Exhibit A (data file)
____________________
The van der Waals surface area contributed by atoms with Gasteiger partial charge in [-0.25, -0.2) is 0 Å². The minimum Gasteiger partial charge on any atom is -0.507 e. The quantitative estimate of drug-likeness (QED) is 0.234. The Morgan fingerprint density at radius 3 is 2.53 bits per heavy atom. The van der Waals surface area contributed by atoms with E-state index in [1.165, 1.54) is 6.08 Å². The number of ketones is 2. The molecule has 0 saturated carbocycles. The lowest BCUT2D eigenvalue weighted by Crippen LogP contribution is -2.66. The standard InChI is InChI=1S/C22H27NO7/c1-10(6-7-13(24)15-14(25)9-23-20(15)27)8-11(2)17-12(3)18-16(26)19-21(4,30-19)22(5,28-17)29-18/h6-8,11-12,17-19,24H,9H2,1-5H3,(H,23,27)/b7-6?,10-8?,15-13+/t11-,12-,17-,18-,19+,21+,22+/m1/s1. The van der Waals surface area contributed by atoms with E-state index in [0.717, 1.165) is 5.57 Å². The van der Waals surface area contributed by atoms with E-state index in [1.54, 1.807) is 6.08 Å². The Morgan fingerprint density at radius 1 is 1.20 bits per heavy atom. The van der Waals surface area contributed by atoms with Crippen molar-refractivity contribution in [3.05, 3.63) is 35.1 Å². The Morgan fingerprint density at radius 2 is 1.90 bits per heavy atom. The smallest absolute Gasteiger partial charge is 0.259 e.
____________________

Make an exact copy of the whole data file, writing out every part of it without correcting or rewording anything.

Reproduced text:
The van der Waals surface area contributed by atoms with Gasteiger partial charge in [-0.25, -0.2) is 0 Å². The minimum Gasteiger partial charge on any atom is -0.507 e. The quantitative estimate of drug-likeness (QED) is 0.234. The Morgan fingerprint density at radius 3 is 2.53 bits per heavy atom. The van der Waals surface area contributed by atoms with E-state index in [1.165, 1.54) is 6.08 Å². The number of ketones is 2. The molecule has 0 saturated carbocycles. The lowest BCUT2D eigenvalue weighted by Crippen LogP contribution is -2.66. The standard InChI is InChI=1S/C22H27NO7/c1-10(6-7-13(24)15-14(25)9-23-20(15)27)8-11(2)17-12(3)18-16(26)19-21(4,30-19)22(5,28-17)29-18/h6-8,11-12,17-19,24H,9H2,1-5H3,(H,23,27)/b7-6?,10-8?,15-13+/t11-,12-,17-,18-,19+,21+,22+/m1/s1. The van der Waals surface area contributed by atoms with E-state index in [0.717, 1.165) is 5.57 Å². The van der Waals surface area contributed by atoms with E-state index in [1.54, 1.807) is 6.08 Å². The Morgan fingerprint density at radius 1 is 1.20 bits per heavy atom. The van der Waals surface area contributed by atoms with Crippen molar-refractivity contribution in [3.05, 3.63) is 35.1 Å². The Morgan fingerprint density at radius 2 is 1.90 bits per heavy atom. The smallest absolute Gasteiger partial charge is 0.259 e.